Fig. 2(a)–(c) shows the effect of LiTFSI concentration on bijel formation; the changes become more prominent with increasing salt concentration. Fig. 2(c) shows that although the spinodal structure is still arrested, a large number of EC-rich droplets (dark phase) have formed within the xylene-rich phase and the size of the two domains has grown considerably. This suggests that the addition of LiTFSI salts modifies the system such that the particles now slightly prefer the xylene-rich phase to the EC-rich phase. This is likely to have arisen from a change to the dielectric properties of the EC caused by the added salt.23 For this composite, the additional droplets are undesirable; hence, we produced a new batch of particles by reducing the HMDS/particle ratio from 0.4 to 0.16 via a process of very careful tuning that is not unusual in bijel fabrication.5 Reducing the amount of the silane coupling agent counter-balances the effect of the added salt, and Fig. 2(d)–(f) shows a series of “clean” bijels arrested by the new batch of particles.

Using these new particles, we can also tune the bijel domain size by changing the particle concentration, Fig. 2(d)–(f). This provides detailed control over the internal structure of the bicontinuous composite. It is notable that the bijel can be arrested at a very low particle concentration, here 0.6 vol%. Our observations suggest that the presence of the salt makes this possible. Since the salt is soluble in EC only, we assume that it remains in the EC-rich phase after phase separation. This is further verified by the impedance measurements below.

2.2. Selective partitioning of PS macromolecules into the bijel scaffold

Following the creation of a salt-filled bijel, the next step is the incorporation of polystyrene with an average molecular weight of ∼350[thin space (1/6-em)]000 g mol−1. Unlike small molecules, this highly entangled PS cannot diffuse into the xylene-rich phase directly. As shown in Fig. 1, we tackled this challenge by dispersing PS in xylene and loading the dispersion onto the bijel. PS macromolecules are insoluble in the EC-rich phase and they exclusively diffuse into the xylene-rich domain of the bijel due to the gradient in concentration. Anthracene-grafted PS is the fluorescent probe for tracking the movement of the macromolecules. The bijel used here is stabilized by 1.8 vol% particles. The inset in Fig. 3(a) shows the loading of a PS/xylene solution (clear liquid) onto the bijel (pink in colour), and no damage to the bijel on a macroscopic scale is observed. Fig. 3(a) and (b) shows the confocal images of the same region of the bijel after 24 h, in which the xylene-phase is labelled with Nile red (light grey) and anthracene-grafted PS (green), respectively. This confirms the selective entrance of fluorescent anthracene-grafted PS macromolecules (green) into the xylene-rich phase, and indicates that the microstructure of the bijel scarcely changes with the partitioning of the macromolecules. In this post-processing approach, the movement of macromolecules is dominated by the entanglements formed in the solution, which could be tuned either by the solution concentration or via the choice of macromolecular weight. In the following section, we will present a more detailed exploration of this aspect. Xylene plays no useful role in the final composite and hence its selective removal is the final step in our route. Removing this solvent leaves a PS phase in one channel, which improves the mechanical properties of the electrolyte. It is feasible to selectively remove the xylene because EC has a much lower vapor pressure than xylene.24,25Fig. 3(c) and (d) shows the confocal images collected from the composite templated using a bijel with 1.8 vol% particles. When xylene is removed, the PS (green) and EC (yellow) are labelled with anthracene-grafted PS and Nile red, respectively. This shows that the PS and EC phases are bicontinuously arranged, although the PS channel has been substantially compacted. The size of the PS phase is much smaller than the original xylene-rich phase due to the evaporation of xylene. We also observe that the volume reduction, relative to the bijel scaffold from which it was constructed, can be seen in the dried sample on a macroscopic scale (see the inset in Fig. 3(c)). Fig. 3(e) shows a bicontinuous PS–EC composite with much reduced domain size using a bijel scaffold stabilized with 3.6 vol% particles. This demonstrates that our approach of using bijels as scaffolds provides good control of the structure of the solid composites.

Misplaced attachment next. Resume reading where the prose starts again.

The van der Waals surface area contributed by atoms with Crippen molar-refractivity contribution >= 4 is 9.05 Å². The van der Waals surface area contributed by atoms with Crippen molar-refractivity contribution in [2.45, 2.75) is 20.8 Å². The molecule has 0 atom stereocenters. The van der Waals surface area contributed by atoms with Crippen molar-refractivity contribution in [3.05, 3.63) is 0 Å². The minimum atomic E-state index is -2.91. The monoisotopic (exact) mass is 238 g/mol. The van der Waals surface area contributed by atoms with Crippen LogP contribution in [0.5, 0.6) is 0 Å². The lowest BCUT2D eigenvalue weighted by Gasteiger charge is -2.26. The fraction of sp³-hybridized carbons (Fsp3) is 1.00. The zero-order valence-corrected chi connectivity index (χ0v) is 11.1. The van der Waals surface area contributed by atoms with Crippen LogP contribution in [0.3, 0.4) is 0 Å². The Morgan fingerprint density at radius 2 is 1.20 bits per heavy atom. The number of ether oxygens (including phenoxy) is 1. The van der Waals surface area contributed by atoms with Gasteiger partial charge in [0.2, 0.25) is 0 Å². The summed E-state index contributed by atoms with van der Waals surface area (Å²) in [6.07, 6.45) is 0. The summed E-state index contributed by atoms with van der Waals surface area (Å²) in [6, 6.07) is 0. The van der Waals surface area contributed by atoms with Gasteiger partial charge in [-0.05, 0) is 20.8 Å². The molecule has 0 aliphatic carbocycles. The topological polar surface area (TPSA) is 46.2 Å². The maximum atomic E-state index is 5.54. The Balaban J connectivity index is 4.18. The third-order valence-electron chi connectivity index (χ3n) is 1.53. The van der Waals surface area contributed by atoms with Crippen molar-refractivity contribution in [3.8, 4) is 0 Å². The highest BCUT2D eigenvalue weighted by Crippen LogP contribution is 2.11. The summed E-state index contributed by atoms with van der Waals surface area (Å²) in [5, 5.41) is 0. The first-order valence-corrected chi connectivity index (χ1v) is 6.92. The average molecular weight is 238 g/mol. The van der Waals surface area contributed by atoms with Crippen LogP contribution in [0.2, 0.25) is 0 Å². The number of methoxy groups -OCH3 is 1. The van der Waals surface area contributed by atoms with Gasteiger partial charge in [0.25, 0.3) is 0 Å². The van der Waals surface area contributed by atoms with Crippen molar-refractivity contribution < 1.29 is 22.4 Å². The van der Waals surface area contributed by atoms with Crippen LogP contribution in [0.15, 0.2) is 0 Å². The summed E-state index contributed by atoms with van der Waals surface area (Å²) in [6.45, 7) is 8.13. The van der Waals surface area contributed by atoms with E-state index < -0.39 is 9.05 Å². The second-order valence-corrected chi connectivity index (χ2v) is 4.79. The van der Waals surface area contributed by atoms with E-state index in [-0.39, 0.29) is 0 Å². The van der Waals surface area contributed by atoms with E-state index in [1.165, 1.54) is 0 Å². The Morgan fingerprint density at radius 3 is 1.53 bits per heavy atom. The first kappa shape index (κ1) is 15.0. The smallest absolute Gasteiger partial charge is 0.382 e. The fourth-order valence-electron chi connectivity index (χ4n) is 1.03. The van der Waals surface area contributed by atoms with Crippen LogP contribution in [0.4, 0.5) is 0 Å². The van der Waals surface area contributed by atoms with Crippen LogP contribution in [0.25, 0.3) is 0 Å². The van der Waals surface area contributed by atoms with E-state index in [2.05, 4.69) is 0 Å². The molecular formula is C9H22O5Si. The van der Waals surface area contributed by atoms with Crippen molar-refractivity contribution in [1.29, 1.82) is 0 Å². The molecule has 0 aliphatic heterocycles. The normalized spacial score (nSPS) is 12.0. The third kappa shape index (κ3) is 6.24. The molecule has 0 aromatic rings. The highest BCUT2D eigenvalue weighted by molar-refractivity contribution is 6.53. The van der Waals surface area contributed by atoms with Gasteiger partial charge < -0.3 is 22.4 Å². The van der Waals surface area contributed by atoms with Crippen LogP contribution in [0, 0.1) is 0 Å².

image file: c7mh01038a-f3.tif